Posted by Dana S. on July 07, 2000 at 07:10:26:
In Reply to: Re: The Public Looks at History and posted by Gayle on July 06, 2000 at 20:37:23:
: : Great article, Gayle! Thanks for sharing. I think I agree pretty much with what Mr. Parrow says. It would be wonderful to find a movie that inspires us while being perfectly historically accurate, too, but the next best thing is one that at least presents a picture of what it was like during earlier ages. History buffs will remember the name of each battle & general, but the everyday public will not, even if those things are presented factually. What they WILL remember is a strong and emotional portrayal of the struggle towards freedom, and that's a good thing, too.
: : Where accuracy is concerned, historical films don't fare any worse than films set in today's era. Just how accurate or realistic are films like "Lethal Weapon," "True Lies," "Deep Impact," "Die Hard," "Die Harder," or "Die, Goldang It, DIE!"??
: : Action movies, in particular, suffer from a dearth of realism or accuracy in nearly every case. Love stories aren't too far behind. And comedies? Well...let's not even go there! In other words, Hollywood is Hollywood, and Entertainment rather than Education is King.
: : As I said in an earlier post, I felt the characters in The Patriot were nicely done & the acting competent. And while I feel the movie borrows heavily from LOTM, Braveheart & other films, that's not unusual in the industry as a whole. It IS very definitely a "Mel Gibson Movie," but that isn't necessarily a bad thing, for some of us. While I don't consider it a "great" movie that will shine up there in the annals of Filmdom's Works of Art, I did enjoy it, and will probably see it again.
: : None of this means I wouldn't appreciate a more accurate film, but as we have all said before, movies are primarily entertainment. Anyone who expects to learn real history from them is probably fooling themselves. Why not take to task the real problem here, and that is an educational system which simply doesn't teach history any more. If the majority of our children grew up learning a bit more about the past, this entire debate would be pointless, wouldn't it?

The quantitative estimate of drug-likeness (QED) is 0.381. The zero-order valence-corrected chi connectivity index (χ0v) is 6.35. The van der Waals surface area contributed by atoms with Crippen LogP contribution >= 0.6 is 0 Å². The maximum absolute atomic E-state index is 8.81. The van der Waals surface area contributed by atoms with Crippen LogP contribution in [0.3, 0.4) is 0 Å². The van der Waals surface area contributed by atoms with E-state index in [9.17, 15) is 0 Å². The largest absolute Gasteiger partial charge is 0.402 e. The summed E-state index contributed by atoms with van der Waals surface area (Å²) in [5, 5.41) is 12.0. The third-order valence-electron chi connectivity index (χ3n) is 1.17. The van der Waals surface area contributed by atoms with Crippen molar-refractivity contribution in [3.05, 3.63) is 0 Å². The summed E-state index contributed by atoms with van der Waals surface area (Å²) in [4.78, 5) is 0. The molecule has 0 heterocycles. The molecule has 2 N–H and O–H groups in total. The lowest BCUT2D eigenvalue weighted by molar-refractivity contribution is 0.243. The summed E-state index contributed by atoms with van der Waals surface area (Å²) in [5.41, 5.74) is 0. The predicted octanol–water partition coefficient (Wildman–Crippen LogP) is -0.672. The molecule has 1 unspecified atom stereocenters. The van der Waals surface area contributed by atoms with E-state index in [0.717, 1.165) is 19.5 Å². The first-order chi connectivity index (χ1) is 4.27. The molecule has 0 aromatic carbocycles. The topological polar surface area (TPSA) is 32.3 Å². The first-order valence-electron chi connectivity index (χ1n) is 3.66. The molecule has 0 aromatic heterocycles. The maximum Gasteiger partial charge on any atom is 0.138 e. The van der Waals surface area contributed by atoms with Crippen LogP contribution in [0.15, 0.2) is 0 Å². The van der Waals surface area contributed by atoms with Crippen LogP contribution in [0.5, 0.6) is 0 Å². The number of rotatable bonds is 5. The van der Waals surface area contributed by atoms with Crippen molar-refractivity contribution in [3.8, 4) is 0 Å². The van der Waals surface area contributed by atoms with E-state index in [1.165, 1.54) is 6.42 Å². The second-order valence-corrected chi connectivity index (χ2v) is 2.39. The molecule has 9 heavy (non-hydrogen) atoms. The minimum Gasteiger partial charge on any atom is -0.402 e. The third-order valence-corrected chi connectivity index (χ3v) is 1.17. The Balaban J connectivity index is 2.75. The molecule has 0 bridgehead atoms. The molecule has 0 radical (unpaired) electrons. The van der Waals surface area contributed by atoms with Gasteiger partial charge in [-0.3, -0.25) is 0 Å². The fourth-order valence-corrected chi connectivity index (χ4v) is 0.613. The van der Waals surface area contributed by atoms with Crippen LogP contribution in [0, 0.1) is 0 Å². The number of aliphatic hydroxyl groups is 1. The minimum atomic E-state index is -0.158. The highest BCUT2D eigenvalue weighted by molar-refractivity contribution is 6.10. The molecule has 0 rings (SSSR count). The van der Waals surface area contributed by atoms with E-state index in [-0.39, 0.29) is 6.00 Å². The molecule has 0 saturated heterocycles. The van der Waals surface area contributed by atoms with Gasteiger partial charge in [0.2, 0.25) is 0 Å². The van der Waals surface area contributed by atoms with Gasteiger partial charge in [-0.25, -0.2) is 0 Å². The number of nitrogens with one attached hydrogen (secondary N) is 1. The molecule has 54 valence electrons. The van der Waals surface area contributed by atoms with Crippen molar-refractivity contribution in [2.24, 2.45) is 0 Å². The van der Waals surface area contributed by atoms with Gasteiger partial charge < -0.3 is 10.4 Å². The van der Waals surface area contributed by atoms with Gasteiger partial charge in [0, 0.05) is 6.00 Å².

: : Just a thought...
: : MMMMarcia
: Dear MMMarcia,
: I dunno - - I thought "Die, Goldang It, DIE!" was a pretty darned good show. Maybe a little overlong, but it seemed to take so long to get to the climax, wherever that was.
: Anyway - on to more serious comments, and the contrast of Hollywood versus education. I really believe there is some very good history education going on in some classrooms, but history is not a subject that is going to capture the imagination of most people until they get older and begin to develop a sense of time passing and the world changing. THEN they begin to get curious about how it got this way. Actually, with the current demand of the majority of students (and teachers) that everything has to be "FUN" before they can learn it, I wonder if Hollywood isn't the closest thing to getting some historical awareness through to the public. Even we (scholarly and erudite as we all are in Mohicanland - - ahem!) find that a lot of our discussions, questions, research and learning evolve from some crazy little scenario we are playing with that causes somebody to post some real information or ask a question. How many of us never would have really gotten INTO this site and ended up learning so much about so many historical subjects if we hadn't seen Hawkeye, with unforgivable cultural incorrectness, but unforgettable audience impact, tell Cora "I'm looking at you, Miss."? I wonder if, in the long run, it doesn't matter what hooks us as long as learning starts to take place?
: Another thought (I just never run out of them, do I?) - - if "The Patriot" or LOTM had been made in another country, with another national approach, would the learning begin among their public or ours? Who is learning whose perspective and seeing it as "history"? (Does that make sense?) ;o)
If I hadn't stumbled on this site, I would not know one thing about the French and Indian War. I have learned so much from silly little threads as well as from the more serious, intentionally informative ones. I still have bunches and bunches of questions, though.
I recently purchased a nearly complete works of Francis Parkman, a historian from the nieteenth century. His specialty, apparently, is the F&I War. I have just read the introductory essays written by the publisher, but I have already had several of my nagging questions answered. One of the questions was of the "What if..." variety. What if France had won? Well, from what I learned we would pretty much be fascist. Ah, now more questions. And would a fascist run country have grown into what we are today economywise? Would we have grown at all? What would Ben Franklin have done? Would the founding fathers still have started the revolution? Would they have even BEEN here? I'm almost AFRAID to read anymore. Don't know if my brain will explode or what.:)
ANYWAY, Gayle, The Patriot HAS inspired me to learn more about the specifics of the Revolution and that romatic character Swamp Fox. I'll get right on it as soon as I finish the Parkman Series. First things first...
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